Derby Museums could be forced to close sites and introduce admission fees due to a proposed reduction in Council funding.
The City Council has asked Derby Museums to accept a £71,000 cut to its annual budget – 10% less than the usual amount – in order to reduce local authority spending during the ongoing cost of living crisis.
The charity is already expecting its electricity and gas costs to at least double within the coming months, leading Executive Director Tony Butler to fear that the cuts could have a ‘devastating effect’ on the services it provides.
“In the last few years, Derby Museums has done the right thing,” Mr Butler said, listing successful exhibitions and projects such as Leonardo Da Vinci: A Life in Drawing, Poppies: Weeping Window and the Derby Ram Trail.
“However, the current financial model leaves little headroom and as things stand, I fear we may ‘run out of road.’”
Derby Museums operates three venues within the city centre: its flagship Museum & Art Gallery, Pickford’s House and the Museum of Making, with the latter of which being selected as an Art Fund Museum of the Year finalist in 2022.
Recent Derby Museums projects have made an effort to put the spotlight on historically underrepresented groups within the city. This includes the Culture and Legacy collaboration with the Derby West Indian Community Association, which Mojatu called ‘a fascinating deep-dive into the history of the city’s Caribbean population’, and the ongoing History Makers exhibition, that focuses on the accomplishments of women and gender diverse people.
The Council’s financial plans outline that reducing its overall spending isn’t just a case of incrementally scaling the budget, and that the ‘financial resilience and sustainability of the council must remain front and centre’. As a result, other council-funded services are facing cuts of varying severity.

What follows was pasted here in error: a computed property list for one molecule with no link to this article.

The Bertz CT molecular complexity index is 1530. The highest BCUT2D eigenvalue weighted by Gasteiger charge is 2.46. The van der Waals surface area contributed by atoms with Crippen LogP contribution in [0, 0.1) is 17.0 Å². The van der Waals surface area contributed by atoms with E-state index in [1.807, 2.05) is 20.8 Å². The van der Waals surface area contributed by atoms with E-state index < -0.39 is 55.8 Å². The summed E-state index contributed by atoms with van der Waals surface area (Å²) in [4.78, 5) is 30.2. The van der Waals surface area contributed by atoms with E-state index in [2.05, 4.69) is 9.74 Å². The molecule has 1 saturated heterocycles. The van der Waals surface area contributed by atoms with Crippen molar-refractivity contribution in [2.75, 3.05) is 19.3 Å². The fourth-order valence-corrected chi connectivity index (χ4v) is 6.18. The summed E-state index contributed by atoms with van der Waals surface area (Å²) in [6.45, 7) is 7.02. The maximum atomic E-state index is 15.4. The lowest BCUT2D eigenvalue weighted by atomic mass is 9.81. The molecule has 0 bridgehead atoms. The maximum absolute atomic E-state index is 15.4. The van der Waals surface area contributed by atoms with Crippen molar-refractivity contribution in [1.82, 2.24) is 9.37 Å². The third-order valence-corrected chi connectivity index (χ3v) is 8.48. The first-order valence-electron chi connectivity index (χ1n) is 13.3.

In addition to the museums, libraries are also at risk of losing funding – most notably the proposal to end the funding and staffing of all community-managed libraries in the city. For Council-managed libraries, a year-long reduction in spending on the purchase of new library books and on various library service resources has also been suggested. Money for the staffing of public parks and live events could also be reduced.
Jonathan Smale, Conservative Cabinet Member for Finance, Digital and Culture, described the Council’s current predicament as ‘a perfect storm of increasing costs and rising demand’ but iterated that the plans are a work in progress and the floor is open to community input.
“We’re facing some extremely tough choices, and some services will look very different,” Smale said. “We’ll continue to look to the future – our ambition for the city remains the same, even if we have to change how we go about it.”
Those who benefit from the museum, libraries, parks or other services subject to cuts can read the full details of the proposals on the Let’s Talk Derby website, and people have been able to share their own views via a questionnaire, which Derby Museums urged people to complete.
“Whether you live, work, visit or benefit from services in Derby you are entitled to respond to the consultation,” Mr Butler added.
“It has considerable impact on councillors if they know that people really care about particular services.”